5 questions about The Dark Knight Rises…and the possible answers


  1. Will Bane break The Bat?
    1. Yes, I think he will. I remember the visceral shock from seeing the cover of the Knightfall comic series in 1993.
  2. Can Anne Hathaway as Catwoman outshine Michelle Pfeiffer and Julie Newmar?
    1. I don’t think so. Michelle Pfeiffer’s performances as Sukie Ridgemont in The Witches of Eastwick and Madame de Tourvel in Dangerous Liaisons made it clear that she could play twisted. Haven’t seen anything like that from Anne Hathaway…and I thought her performance in Rachel Getting Married was overhyped.
  3. Will there be easter eggs or cameos?
    1. Unlikely. Chris Nolan doesn’t strike me as the sort of director who ‘plays around’ with his material. And Warner Bros. has so far done a terrible job of connecting the dots of their DC Universe, even though they have the advantage of producing all the DC Comics movies, unlike the Marvel guys who have had to work through studios. It would be really nice to see a set up for Azrael or Robin. And, I wonder if there is more to Joseph Gordon-Levitt’s John Blake character than just being a Gotham City cop.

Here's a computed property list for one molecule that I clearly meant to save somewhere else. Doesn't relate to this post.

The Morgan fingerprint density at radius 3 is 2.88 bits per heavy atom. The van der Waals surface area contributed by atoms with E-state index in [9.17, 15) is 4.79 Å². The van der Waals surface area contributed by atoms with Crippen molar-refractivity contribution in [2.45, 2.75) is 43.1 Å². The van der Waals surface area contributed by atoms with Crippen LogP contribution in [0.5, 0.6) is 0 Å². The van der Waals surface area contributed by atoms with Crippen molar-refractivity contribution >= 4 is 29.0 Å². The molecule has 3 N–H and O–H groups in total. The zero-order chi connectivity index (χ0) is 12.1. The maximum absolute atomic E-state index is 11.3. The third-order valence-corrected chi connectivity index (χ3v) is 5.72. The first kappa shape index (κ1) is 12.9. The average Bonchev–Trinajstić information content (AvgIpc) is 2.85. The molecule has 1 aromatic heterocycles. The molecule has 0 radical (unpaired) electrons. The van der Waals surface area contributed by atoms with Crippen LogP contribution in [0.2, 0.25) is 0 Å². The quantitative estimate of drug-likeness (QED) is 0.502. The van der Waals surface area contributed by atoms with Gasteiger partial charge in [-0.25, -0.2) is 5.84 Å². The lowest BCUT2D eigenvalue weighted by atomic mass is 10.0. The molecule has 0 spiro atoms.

4. How much will it bring in at the box office compared to The Dark Knight and Batman Begins?
    1. Batman Begins made USD 372 million globally (USD 205 mn in the US) in 2005. The Dark Knight became a global phenomenon in 2008, grossing USD 1 billion globally (of which USD 533 million was in the US).  TDKR will probably open to about USD 175 mn in the US and will probably end its run with about USD 500 mn. It will make a bit more than that overseas, so will definitely end its run with the highest global gross in the series, probably USD 1.25 billion
  5. Ok, I don’t really have a 5th question!

Looking forward to the 19th of July.

Chris Nolan’s DGA interview: the film vs. video argument and much more.


Ahead of the release of The Dark Knight Rises, Chris Nolan talks to the Directors Guild of America on a variety of topics. Here’s the full interview transcript from the DGA site.